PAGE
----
There are a few pitfalls that those eating a vegan diet should avoid to protect their health. The first of these potential errors is not supplementing with vitamin B12. Although there’s no reliable food source of vitamin B12, vegans are at a much higher risk of deficiency compared to omnivores, since some animal products are contaminated with bacteria that produce this vitamin. Therefore, supplementation is particularly important for vegans. For more details regarding vitamin B-12 dosage and formulations, feel free to visit my website DrMDavidson.com. for an article on this topic. Another major health hazard is the consumption of refined oils. Vegetable oil is a particularly dangerous mixture of oils to consume in even small quantities. Processed and/or packaged foods may have large quantities of these refined oils. Although oils from other plant sources comprised of healthier fats such as olive oil, flax oil, or avocado oil are considerably less dangerous, I would recommend limiting even these oils to no more than a couple of teaspoonfuls per day (e.g. in a salad). Finally, trying to follow a vegan diet becomes very difficult when there’s much more animal products and junk food in the fridge and kitchen cupboards than there are healthy foods. Replacing processed foods and animal products with whole plant foods in your kitchen should be the first step in trying to adopt a vegan lifestyle.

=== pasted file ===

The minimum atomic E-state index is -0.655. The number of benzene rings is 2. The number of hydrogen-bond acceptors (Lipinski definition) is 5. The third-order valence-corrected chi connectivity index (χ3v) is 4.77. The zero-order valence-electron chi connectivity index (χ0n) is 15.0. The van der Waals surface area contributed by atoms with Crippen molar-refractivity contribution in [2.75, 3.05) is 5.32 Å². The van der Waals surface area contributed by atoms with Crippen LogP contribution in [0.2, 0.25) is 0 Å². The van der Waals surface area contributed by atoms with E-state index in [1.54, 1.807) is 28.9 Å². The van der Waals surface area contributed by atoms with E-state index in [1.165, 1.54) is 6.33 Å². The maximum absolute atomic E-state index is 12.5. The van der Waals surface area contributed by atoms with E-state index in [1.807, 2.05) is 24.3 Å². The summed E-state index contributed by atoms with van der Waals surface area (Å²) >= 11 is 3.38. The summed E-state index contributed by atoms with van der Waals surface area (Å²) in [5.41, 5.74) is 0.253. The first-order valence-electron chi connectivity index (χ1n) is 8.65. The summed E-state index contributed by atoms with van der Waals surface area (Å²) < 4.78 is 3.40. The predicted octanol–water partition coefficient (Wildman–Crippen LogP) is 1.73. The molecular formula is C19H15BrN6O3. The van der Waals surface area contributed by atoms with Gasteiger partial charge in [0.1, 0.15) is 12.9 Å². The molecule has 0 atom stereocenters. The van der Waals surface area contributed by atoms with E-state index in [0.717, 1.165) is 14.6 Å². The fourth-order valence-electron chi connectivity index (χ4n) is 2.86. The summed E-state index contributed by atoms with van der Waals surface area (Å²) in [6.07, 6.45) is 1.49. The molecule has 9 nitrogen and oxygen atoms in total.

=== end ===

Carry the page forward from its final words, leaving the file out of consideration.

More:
- 3 big meals or 7 small meals? (A lot of people are confused about the question of snacking.)
The question of snacking depends on individual eating behaviors which differ from person to person. Some people find that if they don’t have a snack in between meals, they may have a tendency to overeat during the main meals. On the other hand, others may not have this problem and may find that just eating three times a day is more convenient than having to find time to snack throughout the day. Individuals with certain health conditions, such as those involving impaired sugar metabolism, may also benefit from healthy snacks in between meals. Whatever the case may be, I recommend not ignoring the need to eat or snack to the point where one feels extremely hungry and trying not to overeat to the point where one feels excessively full.
- What purchase of $50 or less has improved your ability to lead a healthy diet the most? (E.g. soymilk maker, fitness tracker, etc.)
There are a number of inexpensive spices that one can add to a meal to greatly enhance its nutritional quality. For instance, just a pinch of ground cloves, or Indian gooseberries (also known as Amla) greatly enhances the nutritional content of any meal. The spices also enhance the medicinal qualities of the meal serving as prophylactic medicine against many ailments. Amla makes it easy for me to turn even a simple meal into a nutritional powerhouse.
- What are the two foods you’d recommend to stop eating or drastically cut out? (And a quick why for these foods! If you mention sugar, don’t dwell on it as it’s covered a lot.)
I’d recommend cutting out processed meat entirely from the diet since it’s a group 1 carcinogen, which puts it in the same category as mercury and radioactive plutonium. I would also cut out fried foods since these foods often contain trans fats that can be dangerous even in small amounts.
- What is worst advice you hear people give in the nutrition community routinely? (If helpful, it’s something that is often in the news and media, not necessarily something you hear often.)